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Peak Phosphorus - Commence Urine Recyling on Space Station Earth

Posted Jan 15 2009 5:06pm

First there was “Peak Oil’, then there was talk of ‘Peak Water’, but ‘Peak Phosphorus’, may trump them all as a sustainability issue without rival.

Fact: Phosphorus is a non-renewable resource for which there is no substitute.

Phosphorus is the currency of energy in every living cell. Our ability to provide enough food to feed the human population is dependent on the use of artificial fertilizers, which contain phosphorus. While nitrogen is abundant in the atmosphere (- it just takes lots of energy to capture it!), phosphorus is mined at just a handful of locations worldwide.

You can substitute renewable energy for oil and gas. But no other mineral can take the place of phosphorus. There is no substitute for water either, but the water cycle constantly provides us with ‘new’ fresh water, granted not always where we want it, when we want it and in the quantities in which we would like, but there is a fundamental recycling system there. And if you have enough energy, two thirds of the planet is covered in it and you can take the salt out of it. There is no such ‘re-cycling system’ with phosphorus and the natural resources which are limited are being depleted. The timing for Peak phosphorus may be 50 years out, or a hundred and fifty years, but as with peak oil, it’s not a question of if, but when. There has already been considerable volatility in Phosphorus markets in the past year, possibly related more to volatility in the energy market and this has trickled through into food prices.

Currently we mine it, use it and disperse it widely across the planet, much of it ending up in our rivers, lakes and oceans. Large portions of the earth’s oceans are now ‘dead zones’ and this is largely due to nutrient enrichment. It’s the classic example of too much of a good thing. When you see green lakes and algal blooms, this is nutrient enrichment.

Phosphorus was discovered in the 17th century by Alchemist’s trying to find the ‘Philosophers Stone, applied under peoples finger nails as a form of medieval torture, used in matches and explosives, and Post World War II its use in both pesticides and fertilizers has been hugely important in increasing global agricultural output. For an interesting treatise on the topic check out The 13th Element: The Sordid Tale of Murder, Fire, and Phosphorus.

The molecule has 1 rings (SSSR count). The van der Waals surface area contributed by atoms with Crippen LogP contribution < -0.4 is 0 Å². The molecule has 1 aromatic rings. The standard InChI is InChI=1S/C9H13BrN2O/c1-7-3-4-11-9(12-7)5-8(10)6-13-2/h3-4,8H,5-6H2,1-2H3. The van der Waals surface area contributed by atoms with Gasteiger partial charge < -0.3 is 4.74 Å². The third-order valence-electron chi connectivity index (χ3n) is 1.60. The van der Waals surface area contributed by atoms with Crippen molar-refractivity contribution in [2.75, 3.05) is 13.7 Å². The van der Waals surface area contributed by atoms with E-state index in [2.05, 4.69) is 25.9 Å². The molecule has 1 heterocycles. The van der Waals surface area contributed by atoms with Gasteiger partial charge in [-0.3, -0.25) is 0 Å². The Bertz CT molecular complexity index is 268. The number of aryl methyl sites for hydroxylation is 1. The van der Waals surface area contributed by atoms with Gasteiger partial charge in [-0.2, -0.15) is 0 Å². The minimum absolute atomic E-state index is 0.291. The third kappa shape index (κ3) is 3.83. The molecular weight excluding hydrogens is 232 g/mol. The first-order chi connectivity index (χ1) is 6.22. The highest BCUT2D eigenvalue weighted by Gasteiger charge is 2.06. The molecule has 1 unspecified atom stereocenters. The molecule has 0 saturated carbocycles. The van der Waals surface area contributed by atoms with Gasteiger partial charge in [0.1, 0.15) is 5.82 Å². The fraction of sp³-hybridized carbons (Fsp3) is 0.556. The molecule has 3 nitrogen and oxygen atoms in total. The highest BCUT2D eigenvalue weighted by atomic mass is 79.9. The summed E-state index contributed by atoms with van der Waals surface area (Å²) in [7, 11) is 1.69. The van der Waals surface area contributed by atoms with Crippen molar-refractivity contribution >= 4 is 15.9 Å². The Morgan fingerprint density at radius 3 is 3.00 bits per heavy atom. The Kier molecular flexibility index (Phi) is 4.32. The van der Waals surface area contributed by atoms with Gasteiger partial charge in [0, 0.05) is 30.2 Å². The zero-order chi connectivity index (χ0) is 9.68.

The Clean Tech Opportunity
So where is the Clean Tech angle on this? It’s in Phosphorus recycling and phosphorus recovery technologies. There are a number of companies focused on developing technologies to extract phosphorus and produce fertilizer products. Sweden and Germany are leading the way on promoting phosphorus recycling. Sweden for example has mandated that 60% of phosphorus must be recovered at its wastewater treatment plants by 2015 and the UK is also promoting phosphorus recycling. Every municipal wastewater treatment plant is potentially a ‘phosphorus mine’. Agricultural and industrial waste streams are also potential ‘mines’.

The mining may also start in your own home with source separation of urine and solids. The basic idea is simple: urine accounts for only 1% of the total volume of wastewater, but it contains up to 80% of all the nutrients. If it is processed separately, wastewater treatment plants can be reduced in size, water protection can be improved, and nutrients can be recycled. The Europeans are certainly leading the way in this area, in Switzerland trials with NoMix toilets have been quite successful. Apparently the majority of the Swiss people interviewed said they had no problem with it, even the men, who had to sit down to spend a penny! It may sound more like something more likely to be used on the NASA Space Station, but then again, we’re all on a Space Station, just a slightly bigger more populated one.

Paul O’Callaghan is the founding CEO of the Clean Tech development consultancy O2 Environmental. Paul lectures on Sustainable Energy at the BC Institute of Technology. He is a Director with Ionic Water Technologies and an industry expert reviewer for Sustainable Development Technology Canada.
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